Here they are so far:
Purim containers

I did not use any photographs as I have in the past. I covered each one with my Purim wrapping paper. I did use my Esther points at Haman watercolor illustration that I made last summer. I decided it needed something green. So last Sunday while my daughter was working on her computer on an assignment that she did not like and wanted my company, I decided to work on my computer and create a mask with some green. That’s the mask on top of this post.

Explanation of the mask: part of Purim is dressing up. It’s not at all a requirement, but many children and some adults do enjoy this part. Purim also has themes of “hidden” – there is a custom of eating kreplach, for example, which is basically a wonton (and a wonton has “hidden” meat). Esther had to hid her identity in order to save the Jewish people. When one wears a mask, one is hiding a bit of oneself.

Watercolor Sketch: Esther Points at Haman

Esther points out Haman
I started this sketch of Esther pointing out Haman to Ahashverosh of Persia way back in December. It is based on an old painting – if you want, you can look it up. I liked the idea of the boldness of Esther. Is she someone to emulate? Can we find evil and point it out? Even if it means risking out lives?

The story of Esther is told at the Jewish holiday of Purim, which usually falls in the early spring. So you would think December would be enough time to finish a sketch? Mind you, this isn’t a full-scale oil painting, although I think portraiture (especially three people) is much easier in the medium. Well, December rolled in January and February, when I went with my daughter to Israel. Then I got offered some great website work when I returned … I am still working quite a few hours a week for a school at Rutgers University. Fast forward … daughter went to camp, husband took son to college orientation in Maryland. I’m home alone … what do I pull out, but this painting! Started it again. The first time Haman turned out like a blob of black. I intended to give him a three-cornered hat instead of the Dutch feathered cap in the painting I used as a model. Maybe next time.

I will now spend a bit of time poking around for inspiration for a new watercolor sketch. Suggestions welcome.

Review with Purim Presents

Purim containers - mishloach manot shaloch manot
Every year we decorate old oatmeal containers (and sometimes matza meal containers) with pictures and coat them with modge podge to create Purim gifts. We give these away to some of our friends. This year, my son decided to put comics and homemade Purim cards on his containers. My daughter opted for photos of her friends on her containers.

Elsewhere in the Blogosphere

  • Learn about how you can help agunot (an agunah is a woman who’s husband won’t give her a get, a Jewish divorce) on Mom in Israel’s post.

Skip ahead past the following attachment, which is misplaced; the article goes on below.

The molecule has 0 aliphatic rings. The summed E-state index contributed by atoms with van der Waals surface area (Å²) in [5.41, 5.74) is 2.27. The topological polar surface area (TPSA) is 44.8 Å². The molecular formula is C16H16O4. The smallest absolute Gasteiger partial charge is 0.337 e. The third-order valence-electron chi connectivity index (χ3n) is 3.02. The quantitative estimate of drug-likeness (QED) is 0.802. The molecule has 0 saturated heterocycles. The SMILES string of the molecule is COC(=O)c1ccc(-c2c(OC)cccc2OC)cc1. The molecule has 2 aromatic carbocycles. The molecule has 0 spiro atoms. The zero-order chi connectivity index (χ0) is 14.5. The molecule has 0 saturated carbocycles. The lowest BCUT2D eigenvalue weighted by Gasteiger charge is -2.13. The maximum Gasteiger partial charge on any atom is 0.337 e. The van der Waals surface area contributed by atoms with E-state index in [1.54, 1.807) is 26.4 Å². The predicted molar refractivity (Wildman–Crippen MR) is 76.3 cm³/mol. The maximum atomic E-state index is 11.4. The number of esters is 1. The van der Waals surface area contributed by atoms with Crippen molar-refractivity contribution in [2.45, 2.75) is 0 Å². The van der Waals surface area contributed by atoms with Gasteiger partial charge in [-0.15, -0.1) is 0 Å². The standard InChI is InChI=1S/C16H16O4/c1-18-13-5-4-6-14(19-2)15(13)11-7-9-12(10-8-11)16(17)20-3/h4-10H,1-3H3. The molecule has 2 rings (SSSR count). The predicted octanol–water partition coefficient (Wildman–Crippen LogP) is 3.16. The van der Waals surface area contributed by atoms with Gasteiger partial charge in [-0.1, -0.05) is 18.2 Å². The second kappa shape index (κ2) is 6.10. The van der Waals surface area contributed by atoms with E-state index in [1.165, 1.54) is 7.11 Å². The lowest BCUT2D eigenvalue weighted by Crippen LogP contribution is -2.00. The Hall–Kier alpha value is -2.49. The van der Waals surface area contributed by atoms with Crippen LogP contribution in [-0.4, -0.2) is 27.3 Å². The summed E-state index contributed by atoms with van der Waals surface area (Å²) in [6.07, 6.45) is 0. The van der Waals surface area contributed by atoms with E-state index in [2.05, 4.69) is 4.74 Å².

• Purim in Jerusalem lasts for several days – the real Purim day in Jerusalem this year is today, Friday. Watch the fun on Real Streets of Jerusalem.
  • On the blog Jewacious, there are often fabulous reviews of interesting books. For example, here’s a review of An Italian Renaissance: Choosing Life in Canada, by Robert Eli Rubinstein. “He writes forthrightly, but beautifully, detailing his parent’s journey to Canada, to start life anew, and unbeknownst to them, in a city that was filled with antisemitic individuals. His family and the other Jewish refugees were known as “greenies”, a derogatory term, and one used frequently when being spoken of. “

Purim Illustrated: Esther Points

Purim 2011

Purim, the Jewish holiday of costumes, festive food, hamantaschen and the Book of Esther, falls this year on March 20. We have begun preparing our annual oatmeal containers that we decorate, fill with edible treats and hand out to a few friends. My daughter created the scene above; I scanned it into the computer, and we plan to print it in a variety of sizes to paste unto the containers.

If you are celebrating, have you done anything to get ready? Any thoughts on the upcoming holiday? Questions?

Purim is Coming

Purim drawing 2010
Purim is a holiday in which we read the Book of Esther (twice, once at night, once during the day), give charity to the poor, share food baskets with friends, wear costumes (at least many of the kids do and a few brave adults) and eat a feast in the afternoon. My daughter made this drawing yesterday to put on oatmeal containers that will be given to her friends (see last year’s decorated containers).

Can you name any of the characters in her drawing? Here is the Book of Esther.

For more posts with a little or a lot of red, visit Ruby Tuesday:
Ruby Tuesday

Ruby Tuesday: Purim Presents

purim presents mishloach manot
Our family decorates oatmeal containers with colorful pictures and scraps of wrapping paper. We modge podge (a kind of glue) the containers, fill them with treats and give them to our friends. This custom is called Mishloach Manot, and it is part of the celebration for the holiday of Purim. On the container at left you can see King Ahashverosh by his red throne.

Hamantaschen Recipes

hamantaschenHere are some ideas on how to bake hamantaschen, the delicious pastries served on the upcoming holiday of Purim. These three-cornered baked goods can be filled with sweets, jam, prune, chocolate chips or even savories like spinach. Hamantaschen are Eastern European in origin; Jews of Sephardic origin (originally from Spain) make Orejas de Haman, (Oznei Haman in Hebrew) or Haman’s ears. Hamantaschen are supposed to resemble Haman’s hat (he was the bad guy in the Book of Esther).

Ilana-Davita also posted a hamantaschen recipe.

A Simple Jew asked: What is the origin of pastry dough hamantaschen ?

Do you have a food tradition for Purim?

Be Happy Adar Is Coming

Purim is Coming, watercolor by Leora Wenger, 2009
Purim is Coming, watercolor by Leora Wenger, 2009
The Jewish month of Adar starts this week. When Adar comes, our sages tell us, we increase in happiness. Just as in the Purim story that we will read in the middle of Adar our fortunes turned from bad to good, so we should turn around our sadness into happiness.

Two thoughts on how this happiness needs to be tempered:
1) This year marks the first anniversary of the terrible murder of 8 teenage students from Merkaz HaRav in Jerusalem.

2) It is a custom to drink alcohol on Purim. However, one must always take care of one’s health and the health of others. Therefore, if you or family members do not know how to drink responsibly, don’t. We don’t need the happy day of Purim to turn to tragedy.